After months of declaring that he would veto such legislation, Obama has now crumbled and will soon sign a monstrosity called the Levin/McCain detention bill, named for its two senatorial sponsors, Carl Levin and John McCain. It’s snuggled into the 2012 National Defense Authorization Act.
The detention bill mandates — don’t glide too easily past that word — that all accused terrorists be indefinitely imprisoned by the military rather than in the civilian court system; this includes U.S. citizens within the borders of the United States.
All onslaughts on potential sedition like to cast as wide a net as possible, so the detention act authorizes use of military force against anyone who “substantially supports” al-Qaida, the Taliban or “associated forces.” Of course, “associated forces” can mean anything. The bill’s language mentions, “associated forces that are engaged in hostilities against the United States or its coalition partners, including any person who has committed a belligerent act or who has directly supported such hostilities in aid of such enemy forces.” That’s language that can be bent, at will, by any prosecutor. Protest too vigorously the assassination of U.S. citizen Anwar al Awlaki by American forces in Yemen in October and one day it’s not fanciful to expect the thump of the military jackboot on your front step, or on that of any anti-war organizer, or any journalist whom some zealous military intelligence officer deems to be giving objective support to the forces of evil and darkness. Since 1878, here in the U.S., the Posse Comitatus Act has limited the powers of local governments and law enforcement agencies from using federal military personnel to enforce the laws of the land. The detention bill renders the Posse Comitatus Act a dead letter.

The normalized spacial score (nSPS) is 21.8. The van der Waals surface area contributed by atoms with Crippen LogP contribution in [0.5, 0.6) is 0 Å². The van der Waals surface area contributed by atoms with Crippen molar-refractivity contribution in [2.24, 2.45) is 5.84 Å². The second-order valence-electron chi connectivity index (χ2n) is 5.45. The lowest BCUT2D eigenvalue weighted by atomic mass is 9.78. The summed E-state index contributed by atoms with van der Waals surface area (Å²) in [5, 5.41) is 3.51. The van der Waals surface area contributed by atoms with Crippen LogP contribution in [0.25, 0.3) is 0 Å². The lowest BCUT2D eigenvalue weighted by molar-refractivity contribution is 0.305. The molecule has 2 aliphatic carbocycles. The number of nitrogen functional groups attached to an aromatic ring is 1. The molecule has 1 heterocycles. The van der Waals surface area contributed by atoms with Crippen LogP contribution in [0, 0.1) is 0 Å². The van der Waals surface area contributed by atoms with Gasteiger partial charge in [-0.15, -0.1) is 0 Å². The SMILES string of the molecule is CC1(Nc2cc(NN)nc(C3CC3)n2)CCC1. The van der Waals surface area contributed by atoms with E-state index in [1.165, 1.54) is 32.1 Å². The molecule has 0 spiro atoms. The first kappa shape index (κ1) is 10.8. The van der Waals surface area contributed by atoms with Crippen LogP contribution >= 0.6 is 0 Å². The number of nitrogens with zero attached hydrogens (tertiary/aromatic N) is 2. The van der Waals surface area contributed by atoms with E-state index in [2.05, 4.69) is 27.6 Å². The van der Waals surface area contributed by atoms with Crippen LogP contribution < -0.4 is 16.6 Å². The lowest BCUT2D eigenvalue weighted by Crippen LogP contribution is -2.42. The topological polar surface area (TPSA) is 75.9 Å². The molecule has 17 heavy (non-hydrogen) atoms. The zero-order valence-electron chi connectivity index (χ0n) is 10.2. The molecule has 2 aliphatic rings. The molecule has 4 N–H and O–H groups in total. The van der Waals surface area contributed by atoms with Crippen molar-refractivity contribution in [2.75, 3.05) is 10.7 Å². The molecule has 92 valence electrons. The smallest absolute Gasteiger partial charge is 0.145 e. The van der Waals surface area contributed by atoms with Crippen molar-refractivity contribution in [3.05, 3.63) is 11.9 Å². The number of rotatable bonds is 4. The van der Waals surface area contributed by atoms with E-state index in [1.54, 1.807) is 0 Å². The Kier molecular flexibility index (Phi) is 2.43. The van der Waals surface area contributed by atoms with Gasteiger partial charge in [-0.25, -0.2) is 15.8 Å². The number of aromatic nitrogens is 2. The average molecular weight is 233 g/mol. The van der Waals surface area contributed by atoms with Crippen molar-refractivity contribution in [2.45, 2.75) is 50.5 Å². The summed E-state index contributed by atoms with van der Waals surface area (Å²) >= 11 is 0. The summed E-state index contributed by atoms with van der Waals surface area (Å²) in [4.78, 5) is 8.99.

Jack Kenny | The New American
OPINION | Well, now they have done it. On Tuesday a bipartisan total of 61 Senators voted for and only 37 voted against provisions in latest Defense Authorization Act that would authorize the President of the United States to arrest and detain indefinitely, without charges or trial, people suspected of being enemies, or linked to enemies of the United States.